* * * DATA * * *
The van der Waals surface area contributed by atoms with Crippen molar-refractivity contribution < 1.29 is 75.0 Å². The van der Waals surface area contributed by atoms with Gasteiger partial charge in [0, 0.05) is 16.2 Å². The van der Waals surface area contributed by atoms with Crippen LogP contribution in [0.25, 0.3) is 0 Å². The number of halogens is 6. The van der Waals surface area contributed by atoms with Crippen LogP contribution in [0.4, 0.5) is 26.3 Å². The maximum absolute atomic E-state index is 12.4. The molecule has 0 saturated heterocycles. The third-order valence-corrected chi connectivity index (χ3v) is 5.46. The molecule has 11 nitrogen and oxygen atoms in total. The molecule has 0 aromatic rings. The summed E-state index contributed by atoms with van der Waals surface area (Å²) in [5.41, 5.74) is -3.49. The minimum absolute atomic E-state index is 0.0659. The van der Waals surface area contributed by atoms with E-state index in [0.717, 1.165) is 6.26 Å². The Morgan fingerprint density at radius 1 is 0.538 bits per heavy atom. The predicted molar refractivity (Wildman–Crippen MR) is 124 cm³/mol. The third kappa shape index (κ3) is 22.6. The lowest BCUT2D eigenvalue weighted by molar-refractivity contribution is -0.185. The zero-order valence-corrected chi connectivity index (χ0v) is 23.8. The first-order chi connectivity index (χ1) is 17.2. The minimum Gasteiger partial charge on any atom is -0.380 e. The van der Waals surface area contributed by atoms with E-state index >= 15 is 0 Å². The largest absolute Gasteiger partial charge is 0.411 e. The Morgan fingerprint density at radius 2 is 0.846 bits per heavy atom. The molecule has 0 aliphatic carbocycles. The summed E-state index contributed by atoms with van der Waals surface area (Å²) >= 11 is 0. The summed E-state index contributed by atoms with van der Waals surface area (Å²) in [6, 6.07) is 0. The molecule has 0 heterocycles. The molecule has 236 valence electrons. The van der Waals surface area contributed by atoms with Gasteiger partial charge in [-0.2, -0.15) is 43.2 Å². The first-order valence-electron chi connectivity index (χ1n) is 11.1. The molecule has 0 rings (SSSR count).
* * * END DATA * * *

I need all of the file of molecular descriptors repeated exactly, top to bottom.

The van der Waals surface area contributed by atoms with Crippen molar-refractivity contribution < 1.29 is 75.0 Å². The van der Waals surface area contributed by atoms with Gasteiger partial charge in [0, 0.05) is 16.2 Å². The van der Waals surface area contributed by atoms with Crippen LogP contribution in [0.25, 0.3) is 0 Å². The number of halogens is 6. The van der Waals surface area contributed by atoms with Crippen LogP contribution in [0.4, 0.5) is 26.3 Å². The maximum absolute atomic E-state index is 12.4. The molecule has 0 saturated heterocycles. The third-order valence-corrected chi connectivity index (χ3v) is 5.46. The molecule has 11 nitrogen and oxygen atoms in total. The molecule has 0 aromatic rings. The summed E-state index contributed by atoms with van der Waals surface area (Å²) in [5.41, 5.74) is -3.49. The minimum absolute atomic E-state index is 0.0659. The van der Waals surface area contributed by atoms with E-state index in [0.717, 1.165) is 6.26 Å². The Morgan fingerprint density at radius 1 is 0.538 bits per heavy atom. The predicted molar refractivity (Wildman–Crippen MR) is 124 cm³/mol. The third kappa shape index (κ3) is 22.6. The lowest BCUT2D eigenvalue weighted by molar-refractivity contribution is -0.185. The zero-order valence-corrected chi connectivity index (χ0v) is 23.8. The first-order chi connectivity index (χ1) is 17.2. The minimum Gasteiger partial charge on any atom is -0.380 e. The van der Waals surface area contributed by atoms with E-state index >= 15 is 0 Å². The largest absolute Gasteiger partial charge is 0.411 e. The Morgan fingerprint density at radius 2 is 0.846 bits per heavy atom. The molecule has 0 aliphatic carbocycles. The summed E-state index contributed by atoms with van der Waals surface area (Å²) >= 11 is 0. The summed E-state index contributed by atoms with van der Waals surface area (Å²) in [6, 6.07) is 0. The molecule has 0 heterocycles. The molecule has 236 valence electrons. The van der Waals surface area contributed by atoms with Gasteiger partial charge in [-0.2, -0.15) is 43.2 Å². The first-order valence-electron chi connectivity index (χ1n) is 11.1. The molecule has 0 rings (SSSR count).